It is that time of year where I try to get an hour or so in deleting, shredding etc of the stuff I don’t need anymore. There was a time I was an employer and as an employer you have a legal responsibility to maintain employment records for a certain period of time. So I have them organized into shredding years and March tends to be my shredding month (tax time). It’s a Friday afternoon, overcast with a very grey sky and I’ve just thrown a load of laundry in. Might as well do a data cleanse.
The upside is I can eliminate hoarder from my list of possible disorders (OCD is still there but with a question mark). The downside is you wind up reviewing things from the past believing “wow look at what we accomplished”. But that was seventeen years ago and all we have to do is watch a Republican presidential candidate debate to realize how little those accomplishments have been.
In 1999 a swell of anti-racism was sweeping the labour movement in Canada. The Canadian Labour Congress had provided a nation wide recommendation in the pursuit of anti-racism. Anti-racism awareness training was a busy industry. I know, I was involved in all of it. I was involved in policy development, trainer/advisor, consultant and consumer. Being a consumer was important as the whole process was being self determined, not imposed by a body of individuals with no personal knowledge of the issues. We were building a better world, or so we thought.
Racism is stronger in Canada today than it was in 1999. Where did it go wrong? In my opinion, and from my observations, the consumers have slowly been being removed from the consultation process. There has been a slow erosion of consumer involvement in community decision making going on for the last ten years.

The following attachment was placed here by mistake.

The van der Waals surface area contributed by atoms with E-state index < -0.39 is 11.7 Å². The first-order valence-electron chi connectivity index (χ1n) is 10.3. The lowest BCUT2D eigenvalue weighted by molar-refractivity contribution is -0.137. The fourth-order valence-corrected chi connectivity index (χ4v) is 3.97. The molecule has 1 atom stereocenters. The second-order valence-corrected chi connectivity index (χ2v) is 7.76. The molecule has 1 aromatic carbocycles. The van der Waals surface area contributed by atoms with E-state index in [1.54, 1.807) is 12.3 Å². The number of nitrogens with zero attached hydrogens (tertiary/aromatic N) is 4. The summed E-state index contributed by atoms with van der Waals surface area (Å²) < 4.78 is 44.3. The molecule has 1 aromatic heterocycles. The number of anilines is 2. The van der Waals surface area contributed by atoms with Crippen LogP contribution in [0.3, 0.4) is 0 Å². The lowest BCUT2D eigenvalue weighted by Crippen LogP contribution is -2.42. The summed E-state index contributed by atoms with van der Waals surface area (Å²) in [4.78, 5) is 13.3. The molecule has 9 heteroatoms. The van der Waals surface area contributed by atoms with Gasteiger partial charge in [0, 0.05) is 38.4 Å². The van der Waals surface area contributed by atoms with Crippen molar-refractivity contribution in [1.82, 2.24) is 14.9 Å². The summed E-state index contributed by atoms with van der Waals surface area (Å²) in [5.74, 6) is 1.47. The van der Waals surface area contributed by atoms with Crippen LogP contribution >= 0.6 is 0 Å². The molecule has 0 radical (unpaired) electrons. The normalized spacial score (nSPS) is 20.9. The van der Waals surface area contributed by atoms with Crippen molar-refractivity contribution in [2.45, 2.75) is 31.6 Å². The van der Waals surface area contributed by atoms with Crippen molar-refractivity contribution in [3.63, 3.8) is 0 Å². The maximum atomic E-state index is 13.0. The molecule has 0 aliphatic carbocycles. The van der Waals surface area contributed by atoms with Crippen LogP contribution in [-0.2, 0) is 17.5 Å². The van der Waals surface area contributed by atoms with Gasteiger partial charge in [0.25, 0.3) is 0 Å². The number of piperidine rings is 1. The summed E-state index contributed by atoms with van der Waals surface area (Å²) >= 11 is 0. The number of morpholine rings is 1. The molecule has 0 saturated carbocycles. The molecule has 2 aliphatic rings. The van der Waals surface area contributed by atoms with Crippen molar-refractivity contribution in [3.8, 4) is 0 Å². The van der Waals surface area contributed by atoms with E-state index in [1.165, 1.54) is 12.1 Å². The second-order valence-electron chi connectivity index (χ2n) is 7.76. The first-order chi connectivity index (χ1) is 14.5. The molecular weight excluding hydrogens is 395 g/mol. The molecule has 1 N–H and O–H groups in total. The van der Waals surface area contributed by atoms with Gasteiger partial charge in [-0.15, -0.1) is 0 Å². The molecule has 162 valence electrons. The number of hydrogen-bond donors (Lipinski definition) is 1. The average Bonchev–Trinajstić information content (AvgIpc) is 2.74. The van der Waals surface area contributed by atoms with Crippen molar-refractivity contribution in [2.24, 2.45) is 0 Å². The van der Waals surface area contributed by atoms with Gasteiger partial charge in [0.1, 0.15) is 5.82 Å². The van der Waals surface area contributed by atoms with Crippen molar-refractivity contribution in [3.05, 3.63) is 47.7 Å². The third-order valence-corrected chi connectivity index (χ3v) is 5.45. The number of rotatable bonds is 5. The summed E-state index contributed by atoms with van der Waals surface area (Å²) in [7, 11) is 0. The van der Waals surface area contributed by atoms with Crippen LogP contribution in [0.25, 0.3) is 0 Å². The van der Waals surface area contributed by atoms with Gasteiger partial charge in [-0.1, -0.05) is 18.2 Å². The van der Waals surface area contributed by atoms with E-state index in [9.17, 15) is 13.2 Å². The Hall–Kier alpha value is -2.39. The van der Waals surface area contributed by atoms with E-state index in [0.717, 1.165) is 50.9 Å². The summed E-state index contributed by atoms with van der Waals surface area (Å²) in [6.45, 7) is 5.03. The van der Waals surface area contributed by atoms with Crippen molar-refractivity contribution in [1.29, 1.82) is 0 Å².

In a variety of punitive ways, the Harper discouraged consultation by moving against NGOs, independent agencies, watchdog groups, and tribunals who showed signs of differing with his intent. Jason Kenney coined the phase “defunded” as the adjective associated with “shutdown” and spread enough public fear to create the “charity chill“.
The targets of such tactics included Rights and Democracy group, Elections Canada, Veterans’ Ombudsman Pat Stogran, Budget Officer Kevin Page and many more. Another casualty to this mentality was David Suzuki.
The whole concept of removing consultation or, at the very least, not structuring consultation has slowly trickled down to the level of local governments. The larger cities like Vancouver, Calgary, Edmonton, Toronto and so on were much more prepared to handle this shift because they already had a bureaucracy. The Swift Currents, Medicine Hat’s and Nanaimo’s of the country weren’t ready for this shift. The same old boys who had been doing the same old thing, with all good intentions, for so long that it has been difficult to move towards this more accountable and transparent way of doing business.
If we have learnt anything from our history it should be that silencing dissent does not lead to positive outcomes. Every level of policy makers and governments need to move back to the consultative model rather than relying on 20 year old policies.
I was recently at a City of Nanaimo City Council meeting where they discussed consumer input. I went a couple of days later to the City website and looked around for committees to get involved with. I will spend hours researching a topic or examining a process and it took me almost that long to navigate myself around their website. I don’t believe the average citizen would take that time. The City needs to be a little bit more proactive on their committee recruitment process by making it more user friendly for those wanting to join committees.
It is only by everyone sitting down and talking (not PROTECTING) that advancements can be made that accommodate all citizens. Maybe, by returning to a true consultative approach, the ability to use common sense may start to filter its way back up in this world!
Just one man’s opinion!